“When we withhold our voice from the people we care about and choose not to communicate because it might be uncomfortable, we strain and break the relationship even more than if we would have faced it to begin with.”
In my last post, we talked about how withholding our voices from friends when we feel a nudge to confront them about something kills authentic connection in our lives.
“But Keira,” you say, “I don’t want to bring up every single annoyance or issue I have with a friend…that sounds exhausting and miserable!”
TRUE. That would be miserable, and not to mention unhealthy!
So, when do we address an issue and when do we let it go? Here are some questions to prayerfully reflect on before confronting someone:
Take a step back. Is there sin of yours or sin of theirs that would be helpful to bring to the light? Is this coming from a place of love? Or a place of revenge? Wait until emotions settle a little and you’ve had a chance to get perspective on it. Is it lingering? You can’t shake it? You feel it, like cats claw, bitterness finding its home and spreading within you? Address it. Right or wrong, it’s worth it.
Don’t overthink it. Sometimes it’s an easy judgement call because we know right away we are hurt. Don’t be afraid to stand up for yourself! In this instance, it’s more important to say something even if you’re emotional, than to let the moment pass you by. Trust the Spirit’s leading when he nudges you to speak.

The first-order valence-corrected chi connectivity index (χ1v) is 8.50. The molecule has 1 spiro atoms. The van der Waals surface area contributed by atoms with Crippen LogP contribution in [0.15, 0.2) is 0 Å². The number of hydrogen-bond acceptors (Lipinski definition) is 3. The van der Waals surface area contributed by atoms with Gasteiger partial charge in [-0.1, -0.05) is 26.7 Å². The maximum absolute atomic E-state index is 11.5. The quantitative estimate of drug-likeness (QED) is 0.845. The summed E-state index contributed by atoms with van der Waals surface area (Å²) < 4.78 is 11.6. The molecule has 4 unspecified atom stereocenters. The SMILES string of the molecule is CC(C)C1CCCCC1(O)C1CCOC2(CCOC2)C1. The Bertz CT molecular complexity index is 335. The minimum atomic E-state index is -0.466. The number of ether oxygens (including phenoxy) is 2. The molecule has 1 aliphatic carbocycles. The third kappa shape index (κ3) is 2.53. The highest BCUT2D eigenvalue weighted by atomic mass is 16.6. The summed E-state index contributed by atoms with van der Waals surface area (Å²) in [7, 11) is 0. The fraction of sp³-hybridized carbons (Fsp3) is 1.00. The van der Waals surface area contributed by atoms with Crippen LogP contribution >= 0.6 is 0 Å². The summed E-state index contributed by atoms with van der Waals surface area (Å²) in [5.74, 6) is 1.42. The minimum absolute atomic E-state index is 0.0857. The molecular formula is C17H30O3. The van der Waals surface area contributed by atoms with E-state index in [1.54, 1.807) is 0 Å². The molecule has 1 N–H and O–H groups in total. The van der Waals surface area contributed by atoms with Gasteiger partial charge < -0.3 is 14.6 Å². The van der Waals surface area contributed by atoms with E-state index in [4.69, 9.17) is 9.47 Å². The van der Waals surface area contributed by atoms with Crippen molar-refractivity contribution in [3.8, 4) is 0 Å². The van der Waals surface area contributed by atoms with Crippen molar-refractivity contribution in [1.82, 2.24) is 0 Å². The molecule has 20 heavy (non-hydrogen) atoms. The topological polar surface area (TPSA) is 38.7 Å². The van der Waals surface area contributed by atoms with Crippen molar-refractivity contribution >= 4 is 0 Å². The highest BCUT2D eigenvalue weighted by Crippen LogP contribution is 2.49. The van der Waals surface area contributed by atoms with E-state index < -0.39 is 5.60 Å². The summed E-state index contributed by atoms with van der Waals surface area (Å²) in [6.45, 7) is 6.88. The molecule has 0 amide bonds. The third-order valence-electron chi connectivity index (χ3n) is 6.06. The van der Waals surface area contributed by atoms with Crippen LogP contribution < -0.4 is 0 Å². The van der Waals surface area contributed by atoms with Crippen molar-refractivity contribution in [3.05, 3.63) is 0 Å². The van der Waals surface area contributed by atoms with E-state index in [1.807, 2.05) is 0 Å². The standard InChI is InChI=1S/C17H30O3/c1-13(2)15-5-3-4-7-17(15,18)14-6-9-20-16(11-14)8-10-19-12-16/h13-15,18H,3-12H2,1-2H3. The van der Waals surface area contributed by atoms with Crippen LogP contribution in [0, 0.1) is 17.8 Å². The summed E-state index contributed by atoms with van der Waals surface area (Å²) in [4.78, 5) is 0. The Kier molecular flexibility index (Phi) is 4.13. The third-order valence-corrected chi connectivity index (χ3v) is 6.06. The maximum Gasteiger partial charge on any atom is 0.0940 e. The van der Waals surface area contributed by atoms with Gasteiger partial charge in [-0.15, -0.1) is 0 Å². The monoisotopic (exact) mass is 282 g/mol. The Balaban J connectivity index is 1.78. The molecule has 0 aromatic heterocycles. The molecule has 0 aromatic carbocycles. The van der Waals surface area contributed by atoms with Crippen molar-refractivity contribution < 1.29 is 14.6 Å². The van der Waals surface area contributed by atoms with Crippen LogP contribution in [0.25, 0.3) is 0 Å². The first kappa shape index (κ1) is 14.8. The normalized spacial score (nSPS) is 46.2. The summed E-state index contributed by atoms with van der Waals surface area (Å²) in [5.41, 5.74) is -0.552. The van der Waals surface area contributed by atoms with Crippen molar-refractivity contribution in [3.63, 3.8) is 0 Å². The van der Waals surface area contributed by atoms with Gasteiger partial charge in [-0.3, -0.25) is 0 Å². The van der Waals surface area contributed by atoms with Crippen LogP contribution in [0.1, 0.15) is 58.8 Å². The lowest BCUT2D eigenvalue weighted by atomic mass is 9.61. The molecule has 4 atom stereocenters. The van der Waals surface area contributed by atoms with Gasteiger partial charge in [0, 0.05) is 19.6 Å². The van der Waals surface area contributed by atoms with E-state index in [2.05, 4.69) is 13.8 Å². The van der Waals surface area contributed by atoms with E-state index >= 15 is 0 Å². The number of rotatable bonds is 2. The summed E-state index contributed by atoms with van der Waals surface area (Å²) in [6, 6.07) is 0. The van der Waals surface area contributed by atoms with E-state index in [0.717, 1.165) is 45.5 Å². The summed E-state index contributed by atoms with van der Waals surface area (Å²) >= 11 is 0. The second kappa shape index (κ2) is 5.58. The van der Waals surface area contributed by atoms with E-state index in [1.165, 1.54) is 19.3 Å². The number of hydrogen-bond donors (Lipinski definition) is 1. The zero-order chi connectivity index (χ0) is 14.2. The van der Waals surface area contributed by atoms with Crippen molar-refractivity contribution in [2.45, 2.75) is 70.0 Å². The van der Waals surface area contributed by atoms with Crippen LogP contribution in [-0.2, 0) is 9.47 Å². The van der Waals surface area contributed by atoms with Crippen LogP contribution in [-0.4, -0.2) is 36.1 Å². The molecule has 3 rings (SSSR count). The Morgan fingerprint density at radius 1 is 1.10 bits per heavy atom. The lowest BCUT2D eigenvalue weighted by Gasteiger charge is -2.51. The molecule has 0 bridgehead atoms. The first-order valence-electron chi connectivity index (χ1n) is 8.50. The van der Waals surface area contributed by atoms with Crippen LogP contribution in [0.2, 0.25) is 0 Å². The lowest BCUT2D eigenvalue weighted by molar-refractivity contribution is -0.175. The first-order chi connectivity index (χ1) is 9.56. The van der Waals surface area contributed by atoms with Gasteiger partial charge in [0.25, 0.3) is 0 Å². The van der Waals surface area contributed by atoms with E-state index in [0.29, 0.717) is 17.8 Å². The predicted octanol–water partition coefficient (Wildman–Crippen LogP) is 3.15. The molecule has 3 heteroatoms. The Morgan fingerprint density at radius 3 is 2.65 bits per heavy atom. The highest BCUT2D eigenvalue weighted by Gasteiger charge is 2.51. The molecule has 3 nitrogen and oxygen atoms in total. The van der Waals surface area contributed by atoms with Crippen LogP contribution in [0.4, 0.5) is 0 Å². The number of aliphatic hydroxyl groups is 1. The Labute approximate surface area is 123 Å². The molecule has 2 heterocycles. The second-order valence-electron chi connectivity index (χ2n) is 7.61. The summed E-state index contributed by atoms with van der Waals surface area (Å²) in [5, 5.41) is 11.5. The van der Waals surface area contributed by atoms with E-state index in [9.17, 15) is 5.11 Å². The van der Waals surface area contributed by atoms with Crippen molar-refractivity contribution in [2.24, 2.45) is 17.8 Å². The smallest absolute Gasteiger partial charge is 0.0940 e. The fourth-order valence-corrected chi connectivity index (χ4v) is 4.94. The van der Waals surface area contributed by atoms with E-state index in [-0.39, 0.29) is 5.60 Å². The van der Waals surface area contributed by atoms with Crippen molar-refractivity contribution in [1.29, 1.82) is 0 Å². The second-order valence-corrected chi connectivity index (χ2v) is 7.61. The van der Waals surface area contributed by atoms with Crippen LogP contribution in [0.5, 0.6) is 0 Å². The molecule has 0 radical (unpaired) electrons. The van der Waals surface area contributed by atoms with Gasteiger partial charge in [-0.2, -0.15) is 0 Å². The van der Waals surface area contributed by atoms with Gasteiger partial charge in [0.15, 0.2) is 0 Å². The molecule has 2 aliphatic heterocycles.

Consider the relationship. Will this help the relationship or is it merely an annoyance? Will it be helpful for the person? Or is it purely selfish and out of personal hurts? It would be just as harmful to bring up every little thing someone does that’s annoying or hurtful. There’s a time and place to genuinely give someone the benefit of the doubt and let things go without confronting them.
If you find yourself having a hard time letting it go, but you know it’s not right to confront your friend, offer it to God. If he can give the blind sight, he surely can change the way you’re viewing the situation and bring peace to your heart.
Confronting our friends with the things that matter takes vulnerability! It takes work to discern, to give ourselves a gut check and determine our motives. It takes courage to put ourselves out there, not knowing how we will be received by the people we care about.
But it will take us into deeper, authentic, connection and build trust with those we love. It allows us to be heard and seen and known more fully in our relationships and THAT is worth it, friends.